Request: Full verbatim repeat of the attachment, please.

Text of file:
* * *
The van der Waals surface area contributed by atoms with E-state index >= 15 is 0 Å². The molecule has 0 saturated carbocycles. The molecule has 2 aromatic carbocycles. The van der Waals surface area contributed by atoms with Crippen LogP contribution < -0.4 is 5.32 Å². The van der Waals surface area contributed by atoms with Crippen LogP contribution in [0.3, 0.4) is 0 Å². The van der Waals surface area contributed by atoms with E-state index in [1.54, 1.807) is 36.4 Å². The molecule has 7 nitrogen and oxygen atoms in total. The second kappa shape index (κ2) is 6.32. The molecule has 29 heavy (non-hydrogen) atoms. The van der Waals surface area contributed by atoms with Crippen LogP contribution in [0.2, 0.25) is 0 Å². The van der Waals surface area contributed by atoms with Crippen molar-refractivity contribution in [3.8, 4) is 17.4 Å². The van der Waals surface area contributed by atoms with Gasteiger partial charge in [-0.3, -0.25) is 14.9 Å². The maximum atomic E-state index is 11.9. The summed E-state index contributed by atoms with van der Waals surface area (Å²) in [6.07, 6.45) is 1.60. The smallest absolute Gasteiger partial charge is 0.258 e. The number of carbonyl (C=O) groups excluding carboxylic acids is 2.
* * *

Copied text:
The van der Waals surface area contributed by atoms with E-state index >= 15 is 0 Å². The molecule has 0 saturated carbocycles. The molecule has 2 aromatic carbocycles. The van der Waals surface area contributed by atoms with Crippen LogP contribution < -0.4 is 5.32 Å². The van der Waals surface area contributed by atoms with Crippen LogP contribution in [0.3, 0.4) is 0 Å². The van der Waals surface area contributed by atoms with E-state index in [1.54, 1.807) is 36.4 Å². The molecule has 7 nitrogen and oxygen atoms in total. The second kappa shape index (κ2) is 6.32. The molecule has 29 heavy (non-hydrogen) atoms. The van der Waals surface area contributed by atoms with Crippen LogP contribution in [0.2, 0.25) is 0 Å². The van der Waals surface area contributed by atoms with Crippen molar-refractivity contribution in [3.8, 4) is 17.4 Å². The van der Waals surface area contributed by atoms with Gasteiger partial charge in [-0.3, -0.25) is 14.9 Å². The maximum atomic E-state index is 11.9. The summed E-state index contributed by atoms with van der Waals surface area (Å²) in [6.07, 6.45) is 1.60. The smallest absolute Gasteiger partial charge is 0.258 e. The number of carbonyl (C=O) groups excluding carboxylic acids is 2.